Growing up on the Upper East Side, Field’s mother ran that dry-cleaning business in the East Seventies and specialized in “fancy clothes,” she said. After school, Field learned about the delicacy of silk and how that had to be pressed by hand, and other fabrics, as well as lessons about business. “A very hard worker, who was totally proud and happy with what she was doing,” Field’s mother inspired her to do the same post-New York University, she said.
The road to costume designer started with a job at the former department store Alexander’s in the South Bronx that she would drive to in “a little Sunbeam Alpine, the car that was in ‘Butterfield 8′ with Liz Taylor. I would drive up there in my little designer outfits that I would buy from Loehmann’s in those days,” Field said.
At Alexander’s, one day three executives came marching down to the blouse department that she managed, wanting to know why the numbers had increased so quickly and [by] so much. Field had ironed pre-packaged blouses and displayed them on bust forms that she had purchased instead of having plastic bags stacked on a table. “I said, ‘Come over here. This is probably why,’” she said with a laugh.
Decades later she has continued to seek a lot of clothes directly through consultant work or through the trends she creates as a costume designer. As for what designers might be missing, Field said “a lot of them, I’m not saying all of them, are missing inspiration. Maybe the ones that became famous got older and lost their touch. I’m not really sure. When I see designers trying to do streetwear, I really find it in a way disappointing.”null
Having come of age during the days of Halston and Courrèges, Field questioned who is a designer of that level today. “The imagination has been stifled by making the numbers. It’s a shame for fashion. Fashion is an art. It’s a cultural statement of the times.”
She continued, “I want to know, ‘Why did Alber Elbaz get fired from Lanvin?’ I have no idea. He was great. Several years ago I walked down the street here one day and I saw him doing the windows. It’s that kind of love that is missing and has been replaced by numbers. If you love it, the numbers come in on their own. You don’t have to be so self-conscious about it.”
Fashion has lost a certain panache, as in the Battle of Versailles, she said. “It’s kind of in a way dead. I have a very good friend, who is a jeans wear designer. He was telling me their biggest customer is Costco. His company is making an amazing amount of business. That’s just an example. I’m not putting it down — don’t get me wrong. I’m just saying big business has taken over fashion…there is a certain allure that is gone. I mean, it’s sneakers and sweatshirts.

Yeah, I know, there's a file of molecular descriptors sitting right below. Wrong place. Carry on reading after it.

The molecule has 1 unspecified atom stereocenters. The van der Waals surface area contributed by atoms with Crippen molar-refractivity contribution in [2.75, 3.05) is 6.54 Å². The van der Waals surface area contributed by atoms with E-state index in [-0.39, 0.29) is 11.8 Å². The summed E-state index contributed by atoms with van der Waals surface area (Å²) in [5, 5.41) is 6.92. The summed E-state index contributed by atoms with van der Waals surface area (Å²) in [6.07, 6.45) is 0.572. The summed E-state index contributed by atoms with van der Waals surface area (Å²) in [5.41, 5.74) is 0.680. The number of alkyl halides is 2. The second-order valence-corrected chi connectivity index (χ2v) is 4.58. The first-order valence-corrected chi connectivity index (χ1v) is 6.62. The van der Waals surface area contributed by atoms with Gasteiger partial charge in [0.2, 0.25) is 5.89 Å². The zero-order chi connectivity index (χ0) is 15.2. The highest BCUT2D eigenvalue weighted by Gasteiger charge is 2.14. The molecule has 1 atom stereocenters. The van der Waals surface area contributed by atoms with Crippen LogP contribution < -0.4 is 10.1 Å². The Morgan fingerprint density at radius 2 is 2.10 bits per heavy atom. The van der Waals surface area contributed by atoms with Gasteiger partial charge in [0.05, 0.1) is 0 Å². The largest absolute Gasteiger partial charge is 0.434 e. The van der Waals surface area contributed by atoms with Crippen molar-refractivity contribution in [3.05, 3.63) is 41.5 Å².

”Fashion comes in stages. It’s a trend and then it’s over. You get tired of your skinny jeans and then you want jeans with a full leg. That’s what fashion is about. I agree with that. Fashion is definitely an expression of the culture of the time. If people feel poor, they dress that way,” she said. “I think about the 1930s and the Depression. The colors were faded, and the shapes, even if they followed the body, they followed it loosely. It’s a mentality.”
All in all, Field said it is really important for people to know what they are good at, and to have the confidence to pursue their strengths, regardless of what there profession is. “Why do something that you’re not good at?” she asked. “Life is one time. You have to enjoy it and have fun together.”
Reached in her “beautiful apartment right next to the Louvre and right on the Seine” that was provided by Emily in Paris production company, Field said she was having a glass of wine in her kitchen drinking in the scenery. “You caught me at a really good time because I just came in from working all day,” she said.
[From Left to Right] Le Pavillion’s Executive Chef Team Will Nacev, Daniel Boulud, and Michael Balboni – Photo by Thomas Schauer
This week chef Daniel Boulud and SL Green celebrated the opening of Le Pavillion, an 11,000-square-foot culinary oasis at One Vanderbilt. The restaurant occupies the tower’s second floor at the corner of Vanderbilt Avenue and 42nd Street.
Designed by Brazilian architect and film director Isay Weinfeld alongside international design studio Kohn Pedersen Fox, the interior spaces offer lush greenery, live trees, and foliage throughout the entire dining room. The venue can accommodate 120 seated guests.
A custom hand-blown glass chandelier by American artist Andy Paiko is suspended above a seated bar area offering an additional 46 seats.
“New York City is driving recovery for all of us, bringing back our world-class restaurants, lifting up our sensational chefs, and supporting everyone involved in the dining industry,” said Mayor Bill de Blasio. “Today’s announcement is about sending one message, loud and clear: Bon Appetit, New Yorkers!”
“I can’t think of a more fitting moment to open Le Pavillon,” said chef Daniel Boulud. “Despite the many, many challenges that we have faced in the last year, our commitment to creating this dining destination never wavered, and in fact, we are more certain than ever that this celebration of cuisine, nature, and architecture is exactly what New Yorkers need right now. It is my sincere hope that this is an opportunity to celebrate New York City for all of us.”
The restaurant will serve rotating seasonal menus with a focus on locally grown vegetables and New England seafood with French-American posturing. Le Pavillion’s wine program will feature a 650 specially curated selections sourced to complement the seasonal menu.